Today I’m taking on religion.
I’m not really interested in debating the premise of each religion, we all believe what works for us and I defend everyone’s right to do so. I know that there’s a sense of right and wrong in terms of the differences in the beliefs of religions. I disagree. When it comes to beliefs there’s only right and wrong for any given person.
But more and more I see people who want to belong met with rejection. I see people of all different faiths openly and deliberately looking to exclude others. This isn’t high school, this is organized religion.
I do see the value in age old traditions. I understand that religions don’t operate by constantly changing their doctrine. One of what I think is the primary roles of religion is to provide a moral compass. A staunch and unchanging moral compass. There has to be stability in terms of right and wrong. A religion cannot survive by being totally reactionary to societal changes.
But there is nothing wrong with progression and growth in terms of how we interpret the breadth of what is right. If we say that G-d loves all of his children, but in the past those of certain lifestyles have been excluded, excommunicated, shunned even, we do not lessen the tenet by coming to the conclusion that we need to exclude none.
Further down the slippery slope of exclusion are religious groups dedicated to discrimination, negativity and hate. We give them validation by calling these groups a church. They should not have tax-exempt status. In fact, it’s an insult to our society that they do.
Please excuse the simplistic baking analogy, but if you love chocolate chip cookies, only make chocolate chip cookies, are only friends with people who eat chocolate chip cookies, even if you decide that you will never try a lemon cookie, how do people who love Limoncello Cookies lesson your love of chocolate chip cookies?
And with increasing frequency we’re moving this issue out of the chapel and into the political arena. Following the analogy, to then seek to pass laws based on our belief that G-d only loves people who eat chocolate chip cookies, are we promoting the values of our religion, or are we really just using our religion to promote our own prejudices?
Bullying in the name of G-d. Isn’t this blasphemy?
Although I’m not exclusively speaking of homophobia, it’s a good example of what I’m trying to say because:
*A representative in one state has proposed a bill that will do away with all marriage licenses unless issued by a member of the clergy. Legalized exclusion.
*Another state is talking about a legal way to be sure that their state employees are not traumatized by forcing them to go against their religion in issuing marriage licenses to gay couples. Legalized exclusion.
*I think we’re up to 20 states now using laws to “protect religious freedom”in the workplace that are so vague and poorly thought-out that they could easily be used to discriminate against entire groups of people. Legalized exclusion.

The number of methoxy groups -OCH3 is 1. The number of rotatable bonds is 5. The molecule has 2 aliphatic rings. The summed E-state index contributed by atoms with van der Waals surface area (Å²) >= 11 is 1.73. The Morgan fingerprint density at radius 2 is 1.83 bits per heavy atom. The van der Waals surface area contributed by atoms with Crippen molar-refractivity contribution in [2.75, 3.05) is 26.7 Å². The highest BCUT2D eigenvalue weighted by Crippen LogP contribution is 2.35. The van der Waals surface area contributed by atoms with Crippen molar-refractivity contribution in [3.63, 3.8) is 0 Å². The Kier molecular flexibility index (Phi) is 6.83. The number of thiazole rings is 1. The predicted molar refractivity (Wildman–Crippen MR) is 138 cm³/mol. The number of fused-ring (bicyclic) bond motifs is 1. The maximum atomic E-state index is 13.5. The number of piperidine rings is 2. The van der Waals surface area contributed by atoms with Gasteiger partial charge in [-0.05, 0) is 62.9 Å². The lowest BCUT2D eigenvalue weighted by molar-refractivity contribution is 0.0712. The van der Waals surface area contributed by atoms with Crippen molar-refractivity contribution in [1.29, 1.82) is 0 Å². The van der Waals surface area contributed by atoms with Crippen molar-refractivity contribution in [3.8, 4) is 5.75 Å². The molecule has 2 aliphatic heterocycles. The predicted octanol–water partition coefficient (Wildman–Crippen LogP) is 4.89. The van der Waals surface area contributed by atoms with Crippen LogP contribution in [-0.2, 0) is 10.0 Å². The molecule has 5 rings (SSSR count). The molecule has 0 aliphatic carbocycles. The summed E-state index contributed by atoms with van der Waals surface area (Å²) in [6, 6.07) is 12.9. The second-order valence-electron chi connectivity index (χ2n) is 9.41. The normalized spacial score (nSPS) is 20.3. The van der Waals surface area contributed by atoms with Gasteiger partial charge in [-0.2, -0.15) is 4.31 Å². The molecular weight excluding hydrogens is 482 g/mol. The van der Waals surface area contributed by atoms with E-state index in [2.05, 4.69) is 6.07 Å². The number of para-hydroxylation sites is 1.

And by the way, anyone around here heard of separation of church and state?
Beyond that, I don’t even understand these positions in terms of the workplace. If you believe that gay marriage is wrong, don’t marry someone of the same sex. But how is taking money from someone who is married to a person of the same sex against your religion? You’re a business set up to provide a product or service in exchange for money, they’re asking you to provide that product or service in exchange for money. Their legal tender money, not their gay money.
And how can someone be sure that they’re not doing business with people of whose lifestyle they disapprove? Should we all have to fill out a personal questionnaire before we’re allowed to order coffee?
1. Are you gay? Sorry, no coffee.
2. Are you affiliated with a religion other than that of the proprietor? Sorry, no coffee.
3. Have you lived with someone before marriage? Sorry, no coffee.
4. Have you ever accepted government assistance? Sorry, no coffee.
5. Are you a high school drop out? Sorry, no coffee.
6. Are you of mixed race? Sorry, no coffee.
7. Have you ever been accused of a crime? Gotten a parking ticket? Sorry, no coffee.
8. Have you ever lied? Sorry, no coffee.
9. Got an overdue library book? Unpaid fines? Sorry, no coffee.
10. Do you like Limoncello Cookies? Sorry, no coffee.
Seems to me we’re going to end up a far less caffeinated society.
My bottom line is this: if the love of a person whose identity includes a religious affiliation is stronger than the love of that institution for all who seek to worship, there is something truly wrong here. We, as the human beings who make up organized religions, have lost our way.
Religion is a blanket not a sword.
PS: I'm all over the place this week. Where you can read more by me:
My recipe roundup Fifty Recipes: Mother's Day All Day was published on The Huffington Post Taste.
My piece Ancestry: Do you Really Want to Know Who you are? was published on BLUNTmoms.
My post Holding On While Letting Go was published on Felicity Huffman's website What The Flicka?
1 stick butter, softened
1 stick margarine, softened
¾ cups sugar
¼ cup brown sugar
1 tsp lemon extract
¼ cup limoncello
2 1/2 cups flour
1 tsp baking soda
¼ tsp salt
3 TBSP white sugar
2 TBSP yellow colored sugar
*Cream the butter, margarine and sugars until smooth. Beat in the egg, lemon extract and limoncelo. Beat in the flour, baking soda and salt starting at the lowest speed until the dry ingredients are incorporated.
*Wrap dough in plastic wrap and refrigerate for one hour.
*Preheat oven to 350 degrees. Cover baking sheets in parchment paper.
*Mix together the 3 TBSP white sugar and 2 TBSP yellow colored sugar.
*Roll the dough into approximately ½ inch balls. Dip the top of each dough ball into the sugar mixture. Place on the parchment paper, sugar side up.
*Bake for 11 - 13 minutes. Remove from baking sheet to cool completely.